I actually clicked a link.
At work, no less. Not good.
The phone rang half a ring before I heard a familiar “Hello?” on the other end.
“Hi, James, it’s Mack. I need a favor from you, and I need today, before 5 pm.”
“Not urgent, huh?”, James teased.
“Not really, I just need it today. And I need you to keep it quiet,” I warned.
This is the second post in a series. See Behind Locked Doors: Part 1.
Typical in the days when I was a security manager…
“Information Security, Mack here,” I said, as I continued to read the magazine in front of me.
“Hey Mack, this is Leeda. I need your help,” the voice said, as my mind started coming back online.
Leeda was a manager in Internal Audit; when I heard from her, it usually meant I had to carve a few weeks out of my schedule. Fast.
And in unprotected documents.
Lots of passwords. Lots of documents. Lots of easy access.
If you enter a password into a login box and your password disappears, look for it!
I’m serious, because it happened again today. Not to me, but to my colleague.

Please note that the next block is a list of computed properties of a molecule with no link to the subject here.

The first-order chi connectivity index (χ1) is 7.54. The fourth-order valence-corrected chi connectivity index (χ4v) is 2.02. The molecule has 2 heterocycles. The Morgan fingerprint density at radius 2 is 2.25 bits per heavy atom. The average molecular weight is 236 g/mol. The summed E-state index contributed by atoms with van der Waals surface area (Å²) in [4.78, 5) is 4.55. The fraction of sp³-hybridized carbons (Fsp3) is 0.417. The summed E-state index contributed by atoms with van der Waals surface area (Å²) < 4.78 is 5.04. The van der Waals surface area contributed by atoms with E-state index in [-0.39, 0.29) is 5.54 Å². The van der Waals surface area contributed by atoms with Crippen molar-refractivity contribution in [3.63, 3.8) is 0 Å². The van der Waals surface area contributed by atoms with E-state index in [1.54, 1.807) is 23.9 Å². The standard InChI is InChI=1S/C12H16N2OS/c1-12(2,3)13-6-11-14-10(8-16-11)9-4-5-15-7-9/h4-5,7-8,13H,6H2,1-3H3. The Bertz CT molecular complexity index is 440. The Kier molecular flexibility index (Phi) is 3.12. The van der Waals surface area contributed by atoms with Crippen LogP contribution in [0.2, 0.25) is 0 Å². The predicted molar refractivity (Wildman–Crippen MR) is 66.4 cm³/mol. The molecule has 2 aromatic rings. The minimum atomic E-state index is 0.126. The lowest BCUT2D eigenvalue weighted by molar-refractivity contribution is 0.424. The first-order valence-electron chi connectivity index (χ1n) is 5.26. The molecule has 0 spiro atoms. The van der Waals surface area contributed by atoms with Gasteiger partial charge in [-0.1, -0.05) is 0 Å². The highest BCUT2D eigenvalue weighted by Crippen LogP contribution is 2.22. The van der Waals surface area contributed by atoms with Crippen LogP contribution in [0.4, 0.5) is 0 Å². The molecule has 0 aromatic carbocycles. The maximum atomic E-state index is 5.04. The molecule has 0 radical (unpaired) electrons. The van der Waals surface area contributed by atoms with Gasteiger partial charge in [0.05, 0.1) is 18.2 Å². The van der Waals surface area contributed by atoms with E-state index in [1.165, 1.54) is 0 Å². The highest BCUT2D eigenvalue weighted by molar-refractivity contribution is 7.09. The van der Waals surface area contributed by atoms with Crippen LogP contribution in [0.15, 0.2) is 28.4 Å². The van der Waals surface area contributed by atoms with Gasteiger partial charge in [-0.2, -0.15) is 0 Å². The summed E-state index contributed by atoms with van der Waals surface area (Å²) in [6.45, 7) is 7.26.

I checked my personal email account and found I had 3 out-of-office replies from people who obviously belonged to the same organization. However, I had never emailed any of them.
At first I thought they were some kind of a malware emails, but they were text only and contained no links. So I just left them in my email box and wondered about them every time I saw them. Then I figured it out.
I’ve been absent from the blog lately due to a number of pressing projects, one which was rebuilding a friend’s Windows XP box after a trojan massacre (and I thought only auditors stabbed the wounded — you should have seen the legions on that box).
When I delivered the newly minted OS and applications, my friend informed me that another set of email spam was sent from her Hotmail account at 3:20 am that morning. She asked me whether I was working on the PC at the time. I told her that not only was her PC turned off at that time, it was unplugged.